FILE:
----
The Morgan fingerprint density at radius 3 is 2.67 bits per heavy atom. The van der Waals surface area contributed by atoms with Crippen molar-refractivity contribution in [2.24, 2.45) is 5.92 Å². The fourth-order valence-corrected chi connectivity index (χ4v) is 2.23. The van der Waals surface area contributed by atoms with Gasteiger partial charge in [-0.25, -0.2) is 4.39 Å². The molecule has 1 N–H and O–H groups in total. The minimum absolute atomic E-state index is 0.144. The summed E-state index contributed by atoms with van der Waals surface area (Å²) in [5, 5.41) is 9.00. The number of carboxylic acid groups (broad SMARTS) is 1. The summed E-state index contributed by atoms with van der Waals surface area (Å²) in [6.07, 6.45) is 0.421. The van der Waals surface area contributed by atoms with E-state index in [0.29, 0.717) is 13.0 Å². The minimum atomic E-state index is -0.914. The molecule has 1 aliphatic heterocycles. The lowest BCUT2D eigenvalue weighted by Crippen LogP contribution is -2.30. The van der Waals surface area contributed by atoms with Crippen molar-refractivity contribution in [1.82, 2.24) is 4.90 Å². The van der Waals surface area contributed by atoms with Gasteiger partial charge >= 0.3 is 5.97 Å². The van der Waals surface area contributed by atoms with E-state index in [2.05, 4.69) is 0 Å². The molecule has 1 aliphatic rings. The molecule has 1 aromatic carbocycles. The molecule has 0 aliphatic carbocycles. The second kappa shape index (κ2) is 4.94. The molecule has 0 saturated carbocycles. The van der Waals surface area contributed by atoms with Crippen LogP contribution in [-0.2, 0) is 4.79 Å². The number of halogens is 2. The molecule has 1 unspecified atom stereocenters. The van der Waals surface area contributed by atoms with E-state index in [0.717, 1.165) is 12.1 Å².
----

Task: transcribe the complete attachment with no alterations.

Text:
The Morgan fingerprint density at radius 3 is 2.67 bits per heavy atom. The van der Waals surface area contributed by atoms with Crippen molar-refractivity contribution in [2.24, 2.45) is 5.92 Å². The fourth-order valence-corrected chi connectivity index (χ4v) is 2.23. The van der Waals surface area contributed by atoms with Gasteiger partial charge in [-0.25, -0.2) is 4.39 Å². The molecule has 1 N–H and O–H groups in total. The minimum absolute atomic E-state index is 0.144. The summed E-state index contributed by atoms with van der Waals surface area (Å²) in [5, 5.41) is 9.00. The number of carboxylic acid groups (broad SMARTS) is 1. The summed E-state index contributed by atoms with van der Waals surface area (Å²) in [6.07, 6.45) is 0.421. The van der Waals surface area contributed by atoms with E-state index in [0.29, 0.717) is 13.0 Å². The minimum atomic E-state index is -0.914. The molecule has 1 aliphatic heterocycles. The lowest BCUT2D eigenvalue weighted by Crippen LogP contribution is -2.30. The van der Waals surface area contributed by atoms with Crippen molar-refractivity contribution in [1.82, 2.24) is 4.90 Å². The van der Waals surface area contributed by atoms with Gasteiger partial charge >= 0.3 is 5.97 Å². The van der Waals surface area contributed by atoms with E-state index in [2.05, 4.69) is 0 Å². The molecule has 1 aliphatic rings. The molecule has 1 aromatic carbocycles. The molecule has 0 aliphatic carbocycles. The second kappa shape index (κ2) is 4.94. The molecule has 0 saturated carbocycles. The van der Waals surface area contributed by atoms with Crippen LogP contribution in [-0.2, 0) is 4.79 Å². The number of halogens is 2. The molecule has 1 unspecified atom stereocenters. The van der Waals surface area contributed by atoms with E-state index in [0.717, 1.165) is 12.1 Å².